On Friday morning, after commandeering another vehicle in the town of Montagny Sainte Felicite, Said Kouachi was hit in the neck in a shootout with police. A high speed chase ensued as the police pursued the pair along the N2 road towards Paris ending as the brothers sought refuge in a printworks in Dammartin-en-Goele.

Image source, AFP
Image caption,
Brothers Cherif (L) and Said Kouachi

4. Printworks siege

Image source, AP

On the morning of Friday 9 January, the manhunt entered its final phase as police closed in on the Charlie Hebdo attack suspects at Dammartin-en-Goele, 35km (22 miles) from Paris.

The fugitives were holed up in a printing firm called Creation Tendance Decouverte on an industrial estate on the outskirts of the town.

Hundreds of armed officers surrounded the building, where Said and Cherif Kouachi - the former bleeding from a bullet wound to the neck - had fled following a car chase.

Elite forces deployed snipers, helicopters and military equipment - sealing off any means of escape for the suspected killers and beginning a tense, eight-hour stand-off.

Just before 17:00 local time, the impasse ended as smoke was seen rising from the printworks amid explosions and gunfire. The two brothers - who had told local media they would die "martyrs'" deaths - emerged from the building, firing at police. Both suspects were killed and two police officers were injured.

Media caption,

Dramatic footage showed special forces approaching the building in which the Kouachis were holed up

It later emerged that the brothers had released a hostage and that another man had survived the incident by hiding in the building's cafeteria, unknown to the attackers, apparently communicating intelligence to police by text message.

5. Supermarket hostage-taking and siege

Meanwhile, in Paris, another siege was under way.

While the Kouachi brothers were surrounded at the printworks, the French authorities had confirmed there was a "connection" between the Charlie Hebdo killings and the shooting of the policewoman in Montrouge.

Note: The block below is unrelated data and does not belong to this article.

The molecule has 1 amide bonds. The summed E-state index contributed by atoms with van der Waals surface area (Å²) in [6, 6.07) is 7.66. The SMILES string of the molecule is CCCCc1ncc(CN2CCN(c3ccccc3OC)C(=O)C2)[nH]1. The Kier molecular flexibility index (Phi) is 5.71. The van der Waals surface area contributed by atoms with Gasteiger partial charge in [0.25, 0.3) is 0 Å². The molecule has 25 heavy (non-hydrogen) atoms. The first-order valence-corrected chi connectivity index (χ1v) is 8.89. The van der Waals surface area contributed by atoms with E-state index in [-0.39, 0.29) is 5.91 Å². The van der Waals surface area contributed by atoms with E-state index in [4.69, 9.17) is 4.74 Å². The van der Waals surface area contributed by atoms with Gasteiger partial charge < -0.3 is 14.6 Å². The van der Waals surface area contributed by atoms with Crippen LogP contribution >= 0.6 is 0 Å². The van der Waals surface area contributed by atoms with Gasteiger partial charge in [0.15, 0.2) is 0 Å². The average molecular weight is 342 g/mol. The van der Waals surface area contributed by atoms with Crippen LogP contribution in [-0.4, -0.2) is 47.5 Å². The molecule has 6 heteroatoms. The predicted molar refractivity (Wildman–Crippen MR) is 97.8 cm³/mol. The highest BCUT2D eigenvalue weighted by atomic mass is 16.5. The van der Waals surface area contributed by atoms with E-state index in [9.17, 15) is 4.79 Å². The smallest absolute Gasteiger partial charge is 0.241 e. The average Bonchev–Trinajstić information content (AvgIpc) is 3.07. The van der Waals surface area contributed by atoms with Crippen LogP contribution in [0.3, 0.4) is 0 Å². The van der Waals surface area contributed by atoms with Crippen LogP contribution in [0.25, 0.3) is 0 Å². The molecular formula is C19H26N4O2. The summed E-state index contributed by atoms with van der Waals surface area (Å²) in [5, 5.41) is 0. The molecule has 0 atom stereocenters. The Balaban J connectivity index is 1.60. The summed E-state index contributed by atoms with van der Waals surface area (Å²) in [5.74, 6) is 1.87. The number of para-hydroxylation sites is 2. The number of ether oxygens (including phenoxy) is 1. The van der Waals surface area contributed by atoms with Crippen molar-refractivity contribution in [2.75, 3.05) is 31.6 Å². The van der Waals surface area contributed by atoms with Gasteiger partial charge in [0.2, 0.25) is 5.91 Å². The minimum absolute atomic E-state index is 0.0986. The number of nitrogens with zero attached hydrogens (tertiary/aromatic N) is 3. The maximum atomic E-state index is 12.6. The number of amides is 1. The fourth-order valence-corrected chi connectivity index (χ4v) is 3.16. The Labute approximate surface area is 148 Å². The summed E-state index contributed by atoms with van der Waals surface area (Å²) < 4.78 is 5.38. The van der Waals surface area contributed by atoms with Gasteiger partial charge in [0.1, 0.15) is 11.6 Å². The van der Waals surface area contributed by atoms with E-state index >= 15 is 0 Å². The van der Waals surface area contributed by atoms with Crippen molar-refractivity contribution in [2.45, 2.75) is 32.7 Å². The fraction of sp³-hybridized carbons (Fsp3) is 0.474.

Then a gunman took several people hostage at a kosher supermarket at Porte de Vincennes in the east of Paris after a shootout. Police quickly surrounded the building.

Image source, Getty Images
Image source, AP

In an appeal for witnesses to the shooting in Montrouge, police said they were looking for two people: a man called Amedy Coulibaly and a woman called Hayat Boumeddiene (pictured below).

Image source, EPA
Image caption,
Amedy Coulibaly (left) and Hayat Boumeddiene

Coulibaly, 32, was then identified as the hostage-taker in the supermarket, who was threatening to kill people unless the Kouachi brothers were allowed to go free.

Minutes after the printworks siege came to an end in Dammartin-en-Goele - at about 17:15 local time - explosions were heard at the Paris supermarket as special forces moved against Coulibaly.

Reports said Coulibaly had just knelt for evening prayers when elite commandos stormed the supermarket, shooting the gunman dead and freeing 15 hostages from the store. They found the bodies of four hostages.

Coulibaly has since also been linked by Paris prosecutors to the shooting and wounding of a 32-year-old jogger in a park in Fontenay-les-Roses, in south-west Paris, on Wednesday - the day of the Charlie Hebdo attack.

His partner, Hayat Boumeddiene, is still wanted by police - although she is thought to have fled France last week. She is believed to have travelled to Syria from Turkey, Turkish foreign minister Mevlut Cavusoglu said. Ms Boumeddiene and the companion of one of the Kouachi brothers had exchanged about 500 phone calls, according to the French authorities.

The victims

Charlie Hebdo

In total 12 people were killed in the attack on the Charlie Hebdo offices: eight journalists, two police officers, a caretaker and a visitor.

  • Charlie Hebdo editor and cartoonist Stephane "Charb" Charbonnier, 47, who had been living under police protection since receiving death threats
  • Cartoonists Jean "Cabu" Cabut, 76, Bernard "Tignous" Verlhac, 57, Georges Wolinski, 80, and Philippe Honore, 73
  • Elsa Cayat, 54, psychoanalyst and columnist, the only woman killed
  • Economist and regular magazine columnist Bernard Maris, 68, known to readers as Uncle Bernard
  • Michel Renaud, who was visiting from the city of Clermont-Ferrand
  • Mustapha Ourrad, proof-reader
  • Police officer Ahmed Merabet, 42, who was shot dead in a nearby street after the attack
  • Frederic Boisseau, 42, caretaker, who was in the reception area at the time of the attack (his photo has not been released)
  • Franck Brinsolaro, 49, a police officer who acted as Charb's bodyguard (his photo has not been released)

Montrouge shooting

Image source, Screen grab

Clarissa Jean-Philippe, 27, was the policewoman killed in the suburb of Montrouge

Hyper Cacher supermarket

Image source, Various
  • Yohan Cohen, 20, worked at the kosher supermarket
  • Philippe Braham, 45, was a business manager for an IT firm
  • Yoav Hattab, 21, was a student and the youngest supermarket victim
  • Francois-Michel Saada, 64, was a former pension fund manager